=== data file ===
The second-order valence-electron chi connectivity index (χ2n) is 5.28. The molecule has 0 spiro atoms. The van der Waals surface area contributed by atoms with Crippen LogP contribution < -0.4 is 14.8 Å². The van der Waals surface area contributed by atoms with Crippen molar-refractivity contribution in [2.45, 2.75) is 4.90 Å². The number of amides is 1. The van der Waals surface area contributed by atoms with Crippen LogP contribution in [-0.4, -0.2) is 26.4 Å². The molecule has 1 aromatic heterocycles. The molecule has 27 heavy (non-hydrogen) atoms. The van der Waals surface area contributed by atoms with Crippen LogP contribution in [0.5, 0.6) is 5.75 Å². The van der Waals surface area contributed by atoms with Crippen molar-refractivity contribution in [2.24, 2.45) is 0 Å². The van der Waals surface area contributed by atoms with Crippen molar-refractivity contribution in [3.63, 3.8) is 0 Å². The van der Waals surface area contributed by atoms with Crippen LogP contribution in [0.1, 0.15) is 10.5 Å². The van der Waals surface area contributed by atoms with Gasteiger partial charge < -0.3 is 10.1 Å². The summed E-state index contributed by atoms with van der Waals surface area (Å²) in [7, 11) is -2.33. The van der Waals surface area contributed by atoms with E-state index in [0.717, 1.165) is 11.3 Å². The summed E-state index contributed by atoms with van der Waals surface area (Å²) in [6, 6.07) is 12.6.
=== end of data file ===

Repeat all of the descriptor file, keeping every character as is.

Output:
The second-order valence-electron chi connectivity index (χ2n) is 5.28. The molecule has 0 spiro atoms. The van der Waals surface area contributed by atoms with Crippen LogP contribution < -0.4 is 14.8 Å². The van der Waals surface area contributed by atoms with Crippen molar-refractivity contribution in [2.45, 2.75) is 4.90 Å². The number of amides is 1. The van der Waals surface area contributed by atoms with Crippen LogP contribution in [-0.4, -0.2) is 26.4 Å². The molecule has 1 aromatic heterocycles. The molecule has 27 heavy (non-hydrogen) atoms. The van der Waals surface area contributed by atoms with Crippen LogP contribution in [0.5, 0.6) is 5.75 Å². The van der Waals surface area contributed by atoms with Crippen molar-refractivity contribution in [2.24, 2.45) is 0 Å². The van der Waals surface area contributed by atoms with Crippen molar-refractivity contribution in [3.63, 3.8) is 0 Å². The van der Waals surface area contributed by atoms with Crippen LogP contribution in [0.1, 0.15) is 10.5 Å². The van der Waals surface area contributed by atoms with Gasteiger partial charge < -0.3 is 10.1 Å². The summed E-state index contributed by atoms with van der Waals surface area (Å²) in [7, 11) is -2.33. The van der Waals surface area contributed by atoms with E-state index in [0.717, 1.165) is 11.3 Å². The summed E-state index contributed by atoms with van der Waals surface area (Å²) in [6, 6.07) is 12.6.